Motion upward 401 and downward 402 is achieved in a slightly different manner from left 403-right 404 motion. Such upward and downward motion is achieved by exerting tension on control wires 273 a and 273 b through rotation of the rotatable portion 120 of the handle 100. Control cables 271 and 572 pass from respective coupling elements 270, through the turret 260 a, and terminate at terminations 378 and 579, respectively at a distal wall 363 of the mechanism frame 260 b.
When held by the operator, as described above, the rotatable handle portion 120 can rotate along interface 125, with respect to the main handle portion 110. The mechanism frame 260 b and the turret 260 a rotate in conjunction with the rotatable handle portion 120. As the rotatable handle portion 120, turret 260 a and frame 260 b rotate, upper and lower control cables 271, 572, which are fixed to a wall 363 of the frame 260 b, either rotate freely with the turret 260 a and frame 260 b, or are partially restricted by one of two ribs 215, 216, depending on the direction of rotation of the rotatable handle portion 120. As can be seen in
As the turret 260 a and frame 260 rotate, one of the exposed control cable segments 773, 774 is prevented from rotating at a point by a respective rib 215, 216. Ends of the segments 773,774 at the lobular tubes 761, 763 and at the terminations 378, 579 continue to rotate, thus creating tension on the respective control cable, but not on both control cables. As illustrated, for example in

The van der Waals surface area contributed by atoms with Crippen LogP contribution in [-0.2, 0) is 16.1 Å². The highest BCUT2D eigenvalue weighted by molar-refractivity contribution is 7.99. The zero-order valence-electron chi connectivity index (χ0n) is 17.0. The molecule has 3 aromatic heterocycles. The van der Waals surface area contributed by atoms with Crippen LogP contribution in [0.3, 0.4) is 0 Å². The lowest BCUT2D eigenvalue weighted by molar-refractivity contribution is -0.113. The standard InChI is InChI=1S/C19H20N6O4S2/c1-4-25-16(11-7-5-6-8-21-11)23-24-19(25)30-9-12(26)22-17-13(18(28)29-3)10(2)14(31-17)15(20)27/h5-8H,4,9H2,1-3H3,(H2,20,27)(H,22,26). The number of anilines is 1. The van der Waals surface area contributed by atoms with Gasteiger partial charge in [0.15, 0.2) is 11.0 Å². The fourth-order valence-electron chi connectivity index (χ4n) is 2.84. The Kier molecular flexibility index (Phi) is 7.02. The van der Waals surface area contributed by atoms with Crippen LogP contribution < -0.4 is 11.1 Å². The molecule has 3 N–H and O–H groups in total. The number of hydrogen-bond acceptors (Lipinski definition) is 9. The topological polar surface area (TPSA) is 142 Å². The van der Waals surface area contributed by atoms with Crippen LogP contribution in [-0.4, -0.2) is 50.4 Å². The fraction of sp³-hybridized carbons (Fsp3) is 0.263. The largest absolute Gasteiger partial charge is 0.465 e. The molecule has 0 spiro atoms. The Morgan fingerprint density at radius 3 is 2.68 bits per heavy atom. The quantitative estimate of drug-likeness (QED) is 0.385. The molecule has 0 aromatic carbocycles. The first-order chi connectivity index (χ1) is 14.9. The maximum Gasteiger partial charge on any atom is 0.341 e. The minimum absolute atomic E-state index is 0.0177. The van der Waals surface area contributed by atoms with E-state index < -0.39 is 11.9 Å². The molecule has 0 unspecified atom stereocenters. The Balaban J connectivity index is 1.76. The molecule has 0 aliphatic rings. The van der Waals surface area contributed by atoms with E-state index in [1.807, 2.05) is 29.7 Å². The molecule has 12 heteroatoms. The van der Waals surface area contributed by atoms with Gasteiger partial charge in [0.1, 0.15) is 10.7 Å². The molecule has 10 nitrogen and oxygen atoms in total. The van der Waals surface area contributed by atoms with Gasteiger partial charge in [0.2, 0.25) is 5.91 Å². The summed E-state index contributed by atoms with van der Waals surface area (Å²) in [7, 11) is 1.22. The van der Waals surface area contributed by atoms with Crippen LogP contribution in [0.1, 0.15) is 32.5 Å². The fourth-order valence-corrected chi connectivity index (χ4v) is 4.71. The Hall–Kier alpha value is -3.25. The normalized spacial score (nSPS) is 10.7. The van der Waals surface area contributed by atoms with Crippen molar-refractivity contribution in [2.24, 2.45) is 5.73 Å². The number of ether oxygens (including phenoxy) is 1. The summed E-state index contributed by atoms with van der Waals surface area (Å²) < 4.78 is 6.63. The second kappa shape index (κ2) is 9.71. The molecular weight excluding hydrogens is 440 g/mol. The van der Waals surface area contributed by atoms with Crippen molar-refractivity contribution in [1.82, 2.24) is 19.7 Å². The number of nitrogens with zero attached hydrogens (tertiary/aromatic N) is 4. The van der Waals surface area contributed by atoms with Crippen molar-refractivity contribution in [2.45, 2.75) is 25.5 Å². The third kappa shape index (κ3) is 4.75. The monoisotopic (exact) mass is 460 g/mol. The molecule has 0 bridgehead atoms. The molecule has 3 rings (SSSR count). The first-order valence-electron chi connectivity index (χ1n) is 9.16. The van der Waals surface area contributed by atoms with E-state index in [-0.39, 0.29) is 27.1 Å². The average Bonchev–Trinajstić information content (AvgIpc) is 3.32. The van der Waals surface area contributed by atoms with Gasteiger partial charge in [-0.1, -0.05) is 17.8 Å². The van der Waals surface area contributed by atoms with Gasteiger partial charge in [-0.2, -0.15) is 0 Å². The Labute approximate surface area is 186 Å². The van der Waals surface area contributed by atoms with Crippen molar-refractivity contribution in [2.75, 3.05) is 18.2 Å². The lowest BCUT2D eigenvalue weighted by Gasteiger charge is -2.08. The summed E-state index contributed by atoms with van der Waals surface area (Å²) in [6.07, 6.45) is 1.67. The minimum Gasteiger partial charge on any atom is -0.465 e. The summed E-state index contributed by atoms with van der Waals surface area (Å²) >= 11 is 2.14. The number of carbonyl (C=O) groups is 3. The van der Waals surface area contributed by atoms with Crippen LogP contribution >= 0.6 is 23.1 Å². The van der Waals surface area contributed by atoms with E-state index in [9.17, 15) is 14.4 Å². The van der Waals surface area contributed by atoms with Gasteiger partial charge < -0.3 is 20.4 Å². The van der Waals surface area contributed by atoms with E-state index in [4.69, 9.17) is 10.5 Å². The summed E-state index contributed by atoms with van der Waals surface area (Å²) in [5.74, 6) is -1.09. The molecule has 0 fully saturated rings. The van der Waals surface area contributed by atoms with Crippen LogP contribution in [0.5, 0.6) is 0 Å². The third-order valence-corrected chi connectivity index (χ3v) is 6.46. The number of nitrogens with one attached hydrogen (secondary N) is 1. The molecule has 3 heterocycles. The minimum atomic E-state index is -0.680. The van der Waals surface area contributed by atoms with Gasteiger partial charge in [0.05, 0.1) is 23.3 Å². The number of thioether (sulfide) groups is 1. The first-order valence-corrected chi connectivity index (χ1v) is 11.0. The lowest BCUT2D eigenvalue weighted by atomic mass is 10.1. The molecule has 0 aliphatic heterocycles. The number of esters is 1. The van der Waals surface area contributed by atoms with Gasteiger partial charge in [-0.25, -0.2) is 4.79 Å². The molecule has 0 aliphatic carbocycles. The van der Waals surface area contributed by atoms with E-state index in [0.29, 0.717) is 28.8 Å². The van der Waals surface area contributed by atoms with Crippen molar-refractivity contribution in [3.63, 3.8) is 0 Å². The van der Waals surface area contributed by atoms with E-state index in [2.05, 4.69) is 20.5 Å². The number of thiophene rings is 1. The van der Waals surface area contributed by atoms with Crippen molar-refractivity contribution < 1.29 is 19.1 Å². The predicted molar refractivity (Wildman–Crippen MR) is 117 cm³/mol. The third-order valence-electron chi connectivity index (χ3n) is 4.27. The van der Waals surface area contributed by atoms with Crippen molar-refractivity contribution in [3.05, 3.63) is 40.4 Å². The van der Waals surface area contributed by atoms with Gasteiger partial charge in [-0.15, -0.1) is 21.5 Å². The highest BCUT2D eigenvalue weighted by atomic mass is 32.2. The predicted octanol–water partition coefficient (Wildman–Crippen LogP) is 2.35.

Similarly, if the rotatable handle portion is rotated in a counter-clockwise direction, the exposed segment 774 of the lower control cable 572 will contact the lower rib 216, deflect and cause increased tension in the lower control cable 572. This tension will result in increased tension in the lower control wire 273 b. Of course, the upper control cable 271 will rotate away from the upper rib 215, and not experience increased tension. The respective return spring will be compressed and will facilitate return of the handle 120 to a neutral position.
If desired, a stop can be configured to prevent undesired excessive rotation of the rotatable handle portion 120 with respect to the main handle portion 110. If desired, additional rigidifying ribs, such as rib 617 can be provided to strengthen the main handle portion 110.
As seen in
Materials used for the disclosed control mechanism can include any suitable material for use in a surgical environment and/or for use inside the body of a patient such as a human or other mammal. The materials used can be selected to be ones that are able to withstand typical sterilization procedures, including the use of heat, chemical sanitizers, and irradiation. In some embodiments of a control mechanism according to the invention, some or all of the elements or components of the control mechanism can be made from plastic such as acrylic, polyethylene, or the like. The control wires 273, which extend through the catheter or endoscope shaft, typically will be relatively stiff, and such control wires can be made of metal such as stainless steel. Control cables, such as cable 1187 of
The methods, systems, devices, and technology described and shown herein relate to control mechanisms that can be used with steerable or flexible medical devices such as catheters or endoscopes. Control mechanisms according to the invention allow such catheters or endoscopes to have superior properties including the practical ability to achieve 360-degree movement with the use of just a single hand of an operator (such as a surgeon or another medical professional or other person) to control the mechanism. This disclosure is not limiting, and various modifications, variations, and/or combinations can be made to what is disclosed herein and such modifications, variations, and/or combinations are considered part of this disclosure.